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Managing the Politics of Content By: Hilary Marsh (USA), Content Strategist


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Politics play a big role in the success or failure of an organization’s digital efforts, both in the way they are created and in their day-to-day use. If a site is built based on aspirations rather than reality, then while user needs might be satisfied, the organization's internal roilings may prevent the site from making a positive difference for the business. If the cloaks of accountabiliity remain unspoken, then it's incredibly challenging to tie digital efforts to metrics that are meaningful to the organization (and that ensure ongoing staffing and budget). And if the internal clients don’t have organizational buy-in, they may go down with that ship too.

Politics often dictate what goes on the home page, what can or can be cross-linked, and even what content is exempt from usability guidelines. Everyone involved in creating or maintaining a digital presence needs to have a shared understanding and speak with a common voice about the need to get past politics in order for the work we do to achieve its intended goals. Session participants will share their own “war stories” and come up with specific, actionable suggestions for solving their political challenges.

Session Takeways - How organizational politics sabotage success
- Roadmap for how to overcome politics
- Real-life stories illustrating every step of the way, and how practitioners have learned from successes and failures
- Ideas from session participants that they can start using right away

Published in: Marketing, Internet

Managing the Politics of Content By: Hilary Marsh (USA), Content Strategist

  1. 1. Managing the Politics of Content Hilary Marsh JBoye Conference 2015
  2. 2. Marketing Product Line
  3. 3. Everyone Else Web Team
  4. 4. What Politics Look Like
  5. 5.
  6. 6.
  7. 7.
  8. 8. 2004 2007 2010
  9. 9. What else?
  10. 10. How do you react?
  11. 11.
  12. 12.
  13. 13.
  14. 14.
  15. 15.
  16. 16. “We have a carousel on our website because politics.” – Dave Olsen, Confab Higher Ed 2014
  17. 17. Content is… Event Product Class Program Research
  18. 18. Content strategy is… Event Strategy Product Strategy Class Strategy Program Strategy Research Strategy
  19. 19. Content is political
  20. 20. Content is… Event Product Class Program Research
  21. 21. Content is… My Event My Product My Class My Program My Research
  22. 22. 30
  23. 23. “Every pixel has an owner.” – Paul Ford, former web editor at Harper’s magazine Confab 2013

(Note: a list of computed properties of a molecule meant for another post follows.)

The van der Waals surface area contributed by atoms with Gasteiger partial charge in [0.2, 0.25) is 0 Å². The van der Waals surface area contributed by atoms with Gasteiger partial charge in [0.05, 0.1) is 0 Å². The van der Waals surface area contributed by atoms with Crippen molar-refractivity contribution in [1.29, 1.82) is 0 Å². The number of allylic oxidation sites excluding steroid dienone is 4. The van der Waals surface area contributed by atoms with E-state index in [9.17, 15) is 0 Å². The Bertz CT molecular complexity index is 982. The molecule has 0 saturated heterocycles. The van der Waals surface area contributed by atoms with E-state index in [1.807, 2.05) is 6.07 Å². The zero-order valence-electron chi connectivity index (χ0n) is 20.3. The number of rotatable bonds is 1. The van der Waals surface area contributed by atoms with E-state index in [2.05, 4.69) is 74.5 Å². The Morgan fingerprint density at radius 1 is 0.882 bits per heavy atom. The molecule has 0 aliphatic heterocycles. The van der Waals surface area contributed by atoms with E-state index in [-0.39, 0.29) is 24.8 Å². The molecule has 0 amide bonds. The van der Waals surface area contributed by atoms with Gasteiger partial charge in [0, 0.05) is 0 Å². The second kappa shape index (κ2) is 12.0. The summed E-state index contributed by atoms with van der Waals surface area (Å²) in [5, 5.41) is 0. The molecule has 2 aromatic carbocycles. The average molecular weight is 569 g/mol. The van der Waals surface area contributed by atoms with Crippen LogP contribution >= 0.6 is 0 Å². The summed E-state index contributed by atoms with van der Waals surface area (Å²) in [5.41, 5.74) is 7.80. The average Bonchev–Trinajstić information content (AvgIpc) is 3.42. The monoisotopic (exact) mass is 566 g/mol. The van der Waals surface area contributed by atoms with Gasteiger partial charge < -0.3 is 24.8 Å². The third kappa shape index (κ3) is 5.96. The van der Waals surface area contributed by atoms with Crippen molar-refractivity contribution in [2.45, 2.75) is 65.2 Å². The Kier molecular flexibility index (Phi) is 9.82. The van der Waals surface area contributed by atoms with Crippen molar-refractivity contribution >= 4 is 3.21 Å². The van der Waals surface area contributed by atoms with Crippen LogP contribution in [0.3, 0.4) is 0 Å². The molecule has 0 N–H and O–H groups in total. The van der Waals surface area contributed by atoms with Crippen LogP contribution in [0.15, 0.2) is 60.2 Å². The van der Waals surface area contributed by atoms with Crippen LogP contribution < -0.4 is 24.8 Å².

24. 24. “It is difficult to get a man to understand something, when his salary depends upon his not understanding it.” – Upton Sinclair, 1935
  25. 25. 33
  26. 26. Department Message Audience Department Message Audience Department Message Audience Department Message Audience Old thinking
  27. 27. Organization: Programs, offerings Audience Messages Audience Audience Audience New thinking
  28. 28. 36 Content strategy is CHANGE MANAGEMENT
  29. 29. 37 Digital is CHANGE MANAGEMENT
  30. 30. What Doesn’t Work
  31. 31.
  32. 32. Real-Life Solutions
  33. 33. “Be transparent, help people prep while they’re waiting for their project to start.” —Amanda Costello, University of Minnesota
  34. 34. “Be an evanglist for others’ work, and help people realize that you are their champion and making way for them to do what they do best.” —Matthew Grocki, Grassfed Content
  35. 35. “Pre-sell your ideas. Pull someone aside and get their input on a draft, so by the time you officially reveal it, you’ve gotten their buy-in.” —Sara Zailskas Walsh,
  36. 36. “Build strong relationships. Remember that everyone is trying to do a good job but don’t always have the resources or skills they need.” —Claire Helme and Mary Sabotoski, a university in Australia
  37. 37. “Employ “strategic nagging:” patient but persistent repetition of a message. —Carrie Hane Dennison, @carriehd, American Society of Civil Engineers
  38. 38. What Has Worked for You?
  39. 39. What Has Worked for Me
  40. 40. 49 Shared focus on the audience
  41. 41. Show, don’t tell
  42. 42. • Useful • Relevant • Timely
  43. 43. • Org-focused • Narrow interest • Not actionable
  44. 44. 53 Get your governance in order
  45. 45. 54 Do a pilot project (or several)
  46. 46. 55 Keep trying
  47. 47. Get buy-in from the top
  48. 48. Your agenda 1. Show what’s broken and why 2. Show solutions and potential, and what it will take to get there 3. Talk about the pilot efforts and the lessons learned 4. Anticipate roadblocks – raise “what if” scenarios, talk them through in advance 5. Determine follow-up frequency 57
  49. 49. Respect the depth
  50. 50. 59 Be patient
  51. 51. Show them how
  52. 52. Foster collaboration • Form a cross-departmental editorial board to review major requests together • Most impactful stories require information from multiple sources • Facilitate, then gradually pass on ownership
  53. 53. Motivate and recognize
  54. 54. I put the information up online –now I also need to know how many people have used it??? Redefine success
  55. 55. Educate and remind 64
  56. 56. Operationalize and socialize 65
  57. 57. Offer options for creativity 66
  58. 58. 67 Be there for your colleagues
  59. 59. 68 Look, if it were up to me, I would leave that content on the site, but the decision is out of my hands
  60. 60. Solid rationales and alternatives 69
  61. 61. 70 Report on progress
  62. 62. 71 Working together for customer satisfaction
  63. 63. Thank you! @hilarymarsh